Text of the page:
Using ingredients from their skincare lines, NEORA took the same anti-aging concepts they are known for and applied it to the scalp to develop their product that removes buildup, repairs damage and rebalances oily or dry hair.
“We took everything we learned in skincare and applied it to haircare,” Amber says. “Hair health really begins at the scalp, and what is scalp? It’s skin.”
Fixing the Learning Curve
The success of their new haircare line has bolstered the company amid the pandemic and the scramble every organization is currently making to switch from an in person format to all digital. NEORA, too, has spent the last few months focusing on moving their field toward a more e-commerce-driven social selling approach, including Zoom Real Results parties. “We were already building a company that would survive and thrive in an online marketplace,” says NEORA Co-Chief Executive Officer Deborah Heisz. “When the pandemic emerged, and people were spending more money online, it accelerated where the world was already going.
But an enthusiastic and independent workforce who use the internet to share their results comes with its own set of challenges. In November 2019, the Federal Trade Commission sued NEORA and company CEO Jeff Olson, listing one dozen examples from 2015-2017 of social media posts from distributors who touted the benefits of EHT. NEORA had already dealt with the old posts and determined stronger compliance policies. The FTC law suit came on the heels of NEORA filing suit on the FTC alleging that the FTC is attempting to improperly change direct selling laws.
“We believe strongly that more and more consumers are thinking about their total wellbeing, in a more holistic way.
—Amber Olson Rourke
Amber says the company is committed to creating a workforce that understands compliance but admits it is a daunting task. “Our biggest focus is to have clear and strict compliance policies and monitoring services,” Amber says. “Policing social media is a complex thing and gets more complex every day. We have utilized Field Watch for years to help with this monitoring. We continue to educate and take enforcement action. We have already been doing that, but we are now doubling down.” Aside from constant and consistent reinforcement of what is and is not appropriate online, NEORA has ramped up their offerings of social media graphics to brand partners to provide compliant materials that keep them on the right path.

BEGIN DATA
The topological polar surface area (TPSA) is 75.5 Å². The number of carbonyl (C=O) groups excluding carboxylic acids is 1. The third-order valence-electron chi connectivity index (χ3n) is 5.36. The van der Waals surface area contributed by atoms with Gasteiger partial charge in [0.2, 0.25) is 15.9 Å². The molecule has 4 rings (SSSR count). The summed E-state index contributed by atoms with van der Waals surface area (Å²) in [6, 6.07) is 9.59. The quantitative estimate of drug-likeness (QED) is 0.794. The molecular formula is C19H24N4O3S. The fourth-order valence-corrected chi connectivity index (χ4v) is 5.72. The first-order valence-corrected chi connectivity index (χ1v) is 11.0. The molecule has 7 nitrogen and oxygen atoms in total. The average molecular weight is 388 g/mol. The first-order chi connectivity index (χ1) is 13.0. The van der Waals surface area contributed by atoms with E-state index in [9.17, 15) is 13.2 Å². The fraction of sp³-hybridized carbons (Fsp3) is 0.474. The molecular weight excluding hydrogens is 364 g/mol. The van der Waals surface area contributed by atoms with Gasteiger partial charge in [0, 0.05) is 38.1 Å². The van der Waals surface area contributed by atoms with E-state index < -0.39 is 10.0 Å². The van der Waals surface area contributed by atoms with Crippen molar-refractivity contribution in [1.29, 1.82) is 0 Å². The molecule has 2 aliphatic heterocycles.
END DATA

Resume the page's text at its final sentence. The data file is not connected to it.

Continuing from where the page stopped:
Of all the allegations in the FTC lawsuit, the most damaging blow has been the FTC’s attempt to declare NEORA a pyramid scheme. But NEORA is fighting back. The company retained Dr. Walter Vandaele, a renowned econometrician and previous Assistant Director for Regulatory Evaluation and Economic Advisor at the FTC’s Bureau of Competition, to conduct an analysis of the company’s data. His findings established that 77 percent of commissions paid by NEORA from 2012-2017 were for sales of product to ultimate end users—far exceeding the legal standard.